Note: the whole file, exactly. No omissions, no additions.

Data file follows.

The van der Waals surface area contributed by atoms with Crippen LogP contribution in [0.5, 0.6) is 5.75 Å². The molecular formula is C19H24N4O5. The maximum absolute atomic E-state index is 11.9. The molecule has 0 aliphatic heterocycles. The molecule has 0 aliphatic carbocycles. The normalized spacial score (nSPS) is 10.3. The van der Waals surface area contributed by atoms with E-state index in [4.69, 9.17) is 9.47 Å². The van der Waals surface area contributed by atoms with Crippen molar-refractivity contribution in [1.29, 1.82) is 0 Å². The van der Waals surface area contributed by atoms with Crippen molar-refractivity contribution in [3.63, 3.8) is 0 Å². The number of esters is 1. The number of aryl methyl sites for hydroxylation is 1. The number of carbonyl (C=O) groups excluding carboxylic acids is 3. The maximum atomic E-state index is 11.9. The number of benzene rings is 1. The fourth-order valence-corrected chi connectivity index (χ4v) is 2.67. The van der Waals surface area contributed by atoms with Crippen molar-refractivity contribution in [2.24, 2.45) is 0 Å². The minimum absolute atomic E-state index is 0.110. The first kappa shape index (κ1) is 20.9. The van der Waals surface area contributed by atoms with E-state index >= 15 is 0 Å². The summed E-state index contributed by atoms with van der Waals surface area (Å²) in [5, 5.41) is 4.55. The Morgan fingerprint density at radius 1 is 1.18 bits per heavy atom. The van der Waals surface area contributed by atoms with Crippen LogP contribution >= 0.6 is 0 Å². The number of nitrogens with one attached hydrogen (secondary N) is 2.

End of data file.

The van der Waals surface area contributed by atoms with Crippen LogP contribution in [0.5, 0.6) is 5.75 Å². The molecular formula is C19H24N4O5. The maximum absolute atomic E-state index is 11.9. The molecule has 0 aliphatic heterocycles. The molecule has 0 aliphatic carbocycles. The normalized spacial score (nSPS) is 10.3. The van der Waals surface area contributed by atoms with E-state index in [4.69, 9.17) is 9.47 Å². The van der Waals surface area contributed by atoms with Crippen molar-refractivity contribution in [1.29, 1.82) is 0 Å². The van der Waals surface area contributed by atoms with Crippen molar-refractivity contribution in [3.63, 3.8) is 0 Å². The number of esters is 1. The number of aryl methyl sites for hydroxylation is 1. The number of carbonyl (C=O) groups excluding carboxylic acids is 3. The maximum atomic E-state index is 11.9. The number of benzene rings is 1. The fourth-order valence-corrected chi connectivity index (χ4v) is 2.67. The van der Waals surface area contributed by atoms with Crippen molar-refractivity contribution in [2.24, 2.45) is 0 Å². The minimum absolute atomic E-state index is 0.110. The first kappa shape index (κ1) is 20.9. The van der Waals surface area contributed by atoms with E-state index >= 15 is 0 Å². The summed E-state index contributed by atoms with van der Waals surface area (Å²) in [5, 5.41) is 4.55. The Morgan fingerprint density at radius 1 is 1.18 bits per heavy atom. The van der Waals surface area contributed by atoms with Crippen LogP contribution >= 0.6 is 0 Å². The number of nitrogens with one attached hydrogen (secondary N) is 2.